The Orediggers were 8-3 this season, finishing No. 8 in the nation in passing. They had a 1000-yard rusher and a 3000-yard passer. Three of Mines' last four quarterbacks have been finalists for the Harlon Hill Trophy, the Division 2 Heisman.

Because his teams rarely have much speed, opponents often rush seven guys and play Zero-Coverage on them since they don't think Mines receivers can run by them. To counter that, Stitt resorted to the backshoulder passing attack. But, if he had to play against people afraid he's got the receivers who can run by em? Well, Holgorsen has 'em, as Clemson found out.
 
Stitt came up with his wrinkle on the Fly Sweep because he believed that it was more efficient than trying to have the quarterback hand the ball off after receiving the snap. Devoting all of the time to rep it to get the timing down seemed counter-productive to him. 
One day at practice, it came to him, 'Why not just put it (the ball) in the air?' He stopped practice and had his offense do that, and it immediately worked. And yes, that is one of the perks of being a small-college head coach. You can experiment with something like that in the middle of practice.

"The challenge of the Fly Sweep is meshing the handoff with the motion," he says. "With this, the speed of it's faster because you don't have to mesh the handoff, so that 4.3 guy (WR Tavon Austin) is going 4.3 as soon as he gets the ball. And the people that have to try and stop it are the inside 'backers, so you get that kid with that quickness, where he can stick his foot in the ground and get upfield, it's deadly."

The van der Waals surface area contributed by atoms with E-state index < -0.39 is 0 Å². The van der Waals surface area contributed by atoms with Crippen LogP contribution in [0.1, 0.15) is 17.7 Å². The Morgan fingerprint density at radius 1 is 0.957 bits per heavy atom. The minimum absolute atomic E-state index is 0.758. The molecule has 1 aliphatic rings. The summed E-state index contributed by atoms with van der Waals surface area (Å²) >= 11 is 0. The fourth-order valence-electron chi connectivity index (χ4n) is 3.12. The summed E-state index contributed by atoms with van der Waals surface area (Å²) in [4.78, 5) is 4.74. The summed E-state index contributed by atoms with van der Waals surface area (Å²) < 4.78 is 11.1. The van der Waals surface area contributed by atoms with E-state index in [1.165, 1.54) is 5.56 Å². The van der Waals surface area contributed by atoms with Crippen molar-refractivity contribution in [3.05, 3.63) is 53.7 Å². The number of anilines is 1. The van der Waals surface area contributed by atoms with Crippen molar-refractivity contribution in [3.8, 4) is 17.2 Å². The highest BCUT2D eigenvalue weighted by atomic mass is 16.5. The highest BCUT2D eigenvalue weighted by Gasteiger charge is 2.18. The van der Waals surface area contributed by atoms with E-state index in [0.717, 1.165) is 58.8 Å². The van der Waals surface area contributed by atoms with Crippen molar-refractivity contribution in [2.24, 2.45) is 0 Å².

No kidding. Stitt first showed some of the FBS guys his play a few years ago at the One-Back Clinic when it was at UNLV. Hal Mumme, then at New Mexico State, loved it and installed it.  Mumme probably loves it even more because, technically, the play counts as a pass, not a run in the stat sheet. 
 
Holgorsen, though, didn't buy in until the spring of 2008. Stitt showed up at a UH practice after he'd flown down to Texas for fund-raiser. The Mines head coach was still in his golf gear and was checking out the Cougars practice from off in the distance. Holgorsen spotted him, 'See that fly sweep?'

  "Why aren't you putting that thing in the air?" Stitt replied.

Holgorsen said he'd forgotten all about that idea, but brought Stitt over, in full golf gear, to confer with him and quarterback Case Keenum. As Stitt gave them some pointers on how to run it, he couldn't help but think he was someplace he probably shouldn't be. But, a few minutes later, during the Cougars "Team" portion of practice, Holgorsen broke out the play on the unsuspecting Cougars defense. Head coach Kevin Sumlin was downright giddy. "Whoa, what was that?!?"

Houston got so good at it that Stitt smiled when he saw a few days ago in UH's romp over Penn State Keenum get a late snap and just 'volleyballed' it forward to the receiver without even controlling the ball.